H1N1 (swine flu) | Western Cape Government

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H1N1 (swine flu)

Influenza A(H1N1) or swine flu is a respiratory disease caused by influenza viruses that infect the respiratory tract of pigs that can be transmitted to humans. Here are answers to common questions about swine flu below: Swine flu health care

  1. What’s the difference between swine flu and "normal" flu?

The A(H1N1) influenza (flu) virus (germ) is a new member of the influenza virus family. The annual seasonal (winter) flu consists of different flu viruses. It’s also important to note that swine flu has been part of our seasonal strain since 2012, and this strain of flu behaves just like any other normal seasonal flu strain.

The clinical presentation, severity and management/treatment of swine flu is the same as for seasonal flu.

  1. What are the signs and symptoms of influenza?
  • Sudden onset of fever.
  • Acute upper respiratory symptoms: dry cough, sore throat.
  • General symptoms:
    • headache,
    • fatigue,
    • muscle pain and body aches,
    • cold shivers, and
    • hot sweats.
  • Some people may experience vomiting and diarrhoea, though this is more common in children than adults. 
  1. What should I do if I have any of the above-mentioned symptoms?

If symptoms are mild do the following:

  • Children and adults who are sick should stay at home for 7 days after your symptoms begin or until you’ve been symptom-free for 24 hours, whichever is longer.
  • Drink clear fluids (such as water, broth, sports drinks, electrolyte beverages for infants) to keep hydrated.
  • Throw away tissues and other disposable items used by the sick person in the trash. Wash your hands after touching used tissues and similar waste.
  • Make sure everyone in the household washes their hands regularly with soap and water, especially after coughing or sneezing. Alcohol-based hand sanitisers are also effective.
  • Avoid touching your eyes, nose and mouth. Germs spread this way. 
  • A person who is sick should recover in his or her own room as far as possible.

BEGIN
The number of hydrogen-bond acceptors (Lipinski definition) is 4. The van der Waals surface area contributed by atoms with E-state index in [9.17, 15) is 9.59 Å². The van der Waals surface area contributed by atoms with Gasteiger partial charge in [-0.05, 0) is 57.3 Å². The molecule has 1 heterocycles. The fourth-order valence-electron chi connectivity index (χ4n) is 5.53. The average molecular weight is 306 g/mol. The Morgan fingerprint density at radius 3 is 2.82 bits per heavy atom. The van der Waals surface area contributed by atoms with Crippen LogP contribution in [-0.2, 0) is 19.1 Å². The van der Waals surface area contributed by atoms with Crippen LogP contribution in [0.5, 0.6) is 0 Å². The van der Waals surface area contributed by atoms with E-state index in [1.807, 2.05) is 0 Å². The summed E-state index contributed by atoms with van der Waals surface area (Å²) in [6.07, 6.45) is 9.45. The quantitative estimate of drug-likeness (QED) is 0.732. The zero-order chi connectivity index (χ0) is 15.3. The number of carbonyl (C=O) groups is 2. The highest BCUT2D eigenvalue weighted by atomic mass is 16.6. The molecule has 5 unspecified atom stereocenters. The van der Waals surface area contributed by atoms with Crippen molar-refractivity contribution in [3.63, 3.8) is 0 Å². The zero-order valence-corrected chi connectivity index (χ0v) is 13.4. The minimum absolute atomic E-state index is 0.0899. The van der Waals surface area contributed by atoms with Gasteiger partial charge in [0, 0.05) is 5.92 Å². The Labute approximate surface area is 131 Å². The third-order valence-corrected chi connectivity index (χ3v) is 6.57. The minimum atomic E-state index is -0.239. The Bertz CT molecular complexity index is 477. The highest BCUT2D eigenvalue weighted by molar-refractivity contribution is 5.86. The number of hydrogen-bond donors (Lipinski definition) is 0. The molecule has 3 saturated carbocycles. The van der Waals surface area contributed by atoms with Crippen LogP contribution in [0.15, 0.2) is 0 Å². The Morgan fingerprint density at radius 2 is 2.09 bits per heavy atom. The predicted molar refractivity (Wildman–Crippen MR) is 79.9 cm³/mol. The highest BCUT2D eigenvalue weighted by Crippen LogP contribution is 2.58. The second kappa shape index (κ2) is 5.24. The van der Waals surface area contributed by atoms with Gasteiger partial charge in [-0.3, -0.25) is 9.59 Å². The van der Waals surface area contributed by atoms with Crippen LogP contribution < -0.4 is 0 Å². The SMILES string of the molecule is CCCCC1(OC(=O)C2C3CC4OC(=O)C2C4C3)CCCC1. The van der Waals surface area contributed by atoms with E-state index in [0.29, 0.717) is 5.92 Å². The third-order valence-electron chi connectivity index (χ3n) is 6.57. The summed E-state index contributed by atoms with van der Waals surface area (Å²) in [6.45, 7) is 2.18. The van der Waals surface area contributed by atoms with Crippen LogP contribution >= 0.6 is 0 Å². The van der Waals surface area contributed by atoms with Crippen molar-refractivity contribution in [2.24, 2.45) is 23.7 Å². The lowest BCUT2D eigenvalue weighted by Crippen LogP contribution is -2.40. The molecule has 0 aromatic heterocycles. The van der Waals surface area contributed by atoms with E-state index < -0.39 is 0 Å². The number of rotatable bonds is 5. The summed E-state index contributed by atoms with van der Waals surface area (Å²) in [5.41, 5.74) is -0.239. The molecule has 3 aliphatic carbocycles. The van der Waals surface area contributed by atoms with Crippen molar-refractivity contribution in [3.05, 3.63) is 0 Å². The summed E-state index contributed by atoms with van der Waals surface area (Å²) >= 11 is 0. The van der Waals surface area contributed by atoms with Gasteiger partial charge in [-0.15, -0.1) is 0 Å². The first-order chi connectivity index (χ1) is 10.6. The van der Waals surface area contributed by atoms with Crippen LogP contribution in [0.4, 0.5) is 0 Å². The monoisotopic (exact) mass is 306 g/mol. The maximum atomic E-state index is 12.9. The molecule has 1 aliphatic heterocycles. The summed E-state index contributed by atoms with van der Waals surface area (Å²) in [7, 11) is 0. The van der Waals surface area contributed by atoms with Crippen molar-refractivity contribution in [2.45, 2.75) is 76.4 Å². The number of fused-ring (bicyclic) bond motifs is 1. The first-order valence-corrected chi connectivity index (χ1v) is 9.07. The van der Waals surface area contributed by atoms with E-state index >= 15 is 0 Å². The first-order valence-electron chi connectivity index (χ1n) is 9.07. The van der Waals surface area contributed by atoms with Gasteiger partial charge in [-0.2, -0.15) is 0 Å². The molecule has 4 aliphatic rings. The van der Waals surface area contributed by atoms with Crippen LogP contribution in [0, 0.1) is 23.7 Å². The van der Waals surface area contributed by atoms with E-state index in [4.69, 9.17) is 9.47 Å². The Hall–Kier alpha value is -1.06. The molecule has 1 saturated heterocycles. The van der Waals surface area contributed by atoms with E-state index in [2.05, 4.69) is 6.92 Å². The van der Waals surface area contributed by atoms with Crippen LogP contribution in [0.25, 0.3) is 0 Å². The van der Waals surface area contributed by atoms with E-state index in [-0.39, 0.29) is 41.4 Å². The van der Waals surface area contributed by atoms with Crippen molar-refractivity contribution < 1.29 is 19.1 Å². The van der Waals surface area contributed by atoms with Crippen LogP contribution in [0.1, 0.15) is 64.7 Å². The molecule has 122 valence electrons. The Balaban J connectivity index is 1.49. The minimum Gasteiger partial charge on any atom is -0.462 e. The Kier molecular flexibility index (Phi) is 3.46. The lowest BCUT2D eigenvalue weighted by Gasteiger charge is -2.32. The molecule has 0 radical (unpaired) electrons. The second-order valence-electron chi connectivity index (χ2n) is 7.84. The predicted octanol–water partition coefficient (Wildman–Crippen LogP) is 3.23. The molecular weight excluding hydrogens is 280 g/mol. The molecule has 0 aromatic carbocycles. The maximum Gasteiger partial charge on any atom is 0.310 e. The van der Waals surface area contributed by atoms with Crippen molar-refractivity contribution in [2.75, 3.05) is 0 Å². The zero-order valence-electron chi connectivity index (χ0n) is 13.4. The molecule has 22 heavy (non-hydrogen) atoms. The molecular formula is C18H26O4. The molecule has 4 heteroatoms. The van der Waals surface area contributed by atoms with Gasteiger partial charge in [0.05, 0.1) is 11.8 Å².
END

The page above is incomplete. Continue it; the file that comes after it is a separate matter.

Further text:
• If someone in your home is sick, try to keep the person away from those who aren’t sick.
  • If a household member needs to come into the room, at least an arm's length away (1 to 2 metres) and don’t sit on the bed.
  1. Who’s more at risk of contracting severe influenza?

Every year during the winter months between May and August, South Africa experiences an increase in flu circulation. In the majority of people flu is an uncomplicated illness lasting 3 - 7 days. People at increased risk of developing severe influenza include:

  • pregnant women (all stages), 
  • Swine flu health careyoung children (6-59 months), the elderly (65 years and older), and
  • people with certain health conditions, such as
    • heart, lung or kidney disease,
    • nervous system disorders, or
    • a weakened immune system. 

Flu vaccination is especially important for these people.

  1. Where can I get a flu vaccine?

Flu vaccines are available for free at your clinic. Vaccines remain the primary method for preventing seasonal flu infection. Flu viruses are always changing therefore each year’s flu vaccine is made to protect against 3 common strains that are likely to cause illness that specific year.

  1. How do I treat flu?

Most of the treatment is generic and involves symptom relief unless the individual is very sick or is at risk of developing complications. For uncomplicated cases at low risk then the prevention of further spread and the following measures are advised:

  • Bed rest.
  • Drink plenty of water and other clear fluids.
  • Symptomatic treatment for cough, fever, and nasal congestion.

However, general preventative precautions should be taken - such as hand washing, cough hygiene and avoiding contact with people who are sick should also be considered.

  1. What are the possible complications?

While most flu strains cause mild illness, complications (particularly pneumonia) are always a concern in persons with underlying conditions or certain risk factors.

  • Complications within the chest are usually characterised by shortness of breath at rest or during usually tolerated activity, chest pain, low blood pressure, clinical or X-Ray features of pneumonia and myocarditis.
  • Complications involving other organs such as ear infections, sinus infections, encephalitis, severe dehydration, renal failure and multiple organ failure.
  • Worsening of underlying conditions such as:
    • asthma,
    • Chronic Obstructive Pulmonary Disease (COPD),
    • diabetes,
    • hypertension,
    • renal or liver insufficiency,
    • Congestive Cardiac Failure (CCF) and
    • other cardiovascular diseases.

If you’re worried about your flu-like symptoms, please contact your family doctor or visit your nearest clinic.

The content on this page was last updated on 2 September 2016